Preferably, after collecting the substances carried by the fluid, excess fluids are removed from the final step substance collection device 200 or 270. As background for fluid removal in the present two-step or the three-step (or more step) substance collection system, the filter cake forming filter is preferably contained within the final step substance collection device 200 or 270, which can be operated at normal system pressures while attached to the present invention system, which, in turn, allows for fluid removal through pressurization of the final step substance collection device 200 or 270. This is in contrast to those prior art systems that use filters and collection devices that cannot withstand pressurization, and which obtain fluid removal by suctioning off the fluids at pressures below atmospheric pressure. Therefore, since the present invention system can be pressurized, it can be operated at differential pressures that are much higher than those that can be used for systems that rely on suction-type dewatering. This provides for a higher solids loading, i.e., a higher concentration of solids, on the present invention's filter elements and/or for quicker fluid removal.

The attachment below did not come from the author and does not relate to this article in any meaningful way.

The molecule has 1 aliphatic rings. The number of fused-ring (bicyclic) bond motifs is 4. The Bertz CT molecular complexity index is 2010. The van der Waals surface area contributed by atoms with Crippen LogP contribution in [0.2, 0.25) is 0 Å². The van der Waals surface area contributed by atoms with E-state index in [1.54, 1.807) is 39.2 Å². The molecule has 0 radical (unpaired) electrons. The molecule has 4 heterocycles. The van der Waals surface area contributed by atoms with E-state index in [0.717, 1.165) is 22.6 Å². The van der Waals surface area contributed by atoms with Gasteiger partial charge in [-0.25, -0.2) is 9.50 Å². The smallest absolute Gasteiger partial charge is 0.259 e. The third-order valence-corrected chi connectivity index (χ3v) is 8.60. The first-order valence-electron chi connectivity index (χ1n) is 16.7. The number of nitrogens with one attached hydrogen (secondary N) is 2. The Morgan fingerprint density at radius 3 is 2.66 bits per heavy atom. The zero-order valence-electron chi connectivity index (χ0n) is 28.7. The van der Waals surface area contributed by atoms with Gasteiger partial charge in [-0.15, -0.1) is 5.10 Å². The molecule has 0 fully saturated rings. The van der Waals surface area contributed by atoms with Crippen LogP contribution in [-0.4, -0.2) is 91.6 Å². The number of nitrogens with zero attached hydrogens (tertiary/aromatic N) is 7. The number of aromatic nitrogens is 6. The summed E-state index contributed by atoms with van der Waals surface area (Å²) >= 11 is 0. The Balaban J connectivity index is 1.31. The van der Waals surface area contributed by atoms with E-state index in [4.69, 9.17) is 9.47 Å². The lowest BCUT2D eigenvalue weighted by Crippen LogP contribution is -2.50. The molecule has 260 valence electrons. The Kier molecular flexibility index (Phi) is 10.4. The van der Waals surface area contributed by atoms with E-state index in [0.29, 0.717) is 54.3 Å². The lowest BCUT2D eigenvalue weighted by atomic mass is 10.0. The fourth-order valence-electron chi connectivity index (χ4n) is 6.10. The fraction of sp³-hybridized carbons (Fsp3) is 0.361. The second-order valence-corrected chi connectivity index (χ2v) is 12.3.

Preferably, the fluid removal process used with the present invention can be accomplished by using pressurized air, or some other suitable, and preferably inert, gas, which Applicant believes is more effective and/or efficient than the standard practice of suction dewatering. The use of pressurized fluid removal also results in: (1) the elimination of the equipment required for suction-type dewatering, which lowers the space required for the present invention; (2) less maintenance being required; (3) faster operations, which decreases the amount and/or magnitude of exposure that a worker would have to radioactive, toxic, and/or hazardous materials (in comparison to standard suction-type dewatering); (4) a higher substance of interest concentration; and (5) cost savings in equipment and labor. The fluid removal processes used with the present invention can also be performed and/or enhanced through the introduction of expandable materials such as expandable foams into any of the void spaces in order to displace the fluids, or through the filling of such void spaces with adsorbent materials and/or disposable materials including waste products. During or after fluid removal, the substances collected by the final step substance collection device 200 or 270 can be processed by backflushing, if appropriate, to remove the substances from the collection device so that it may be reused, or the collected substances can be processed by using prior art methods, or they may be disposed of directly along with the final step substance collection device 200 or 270, if desired.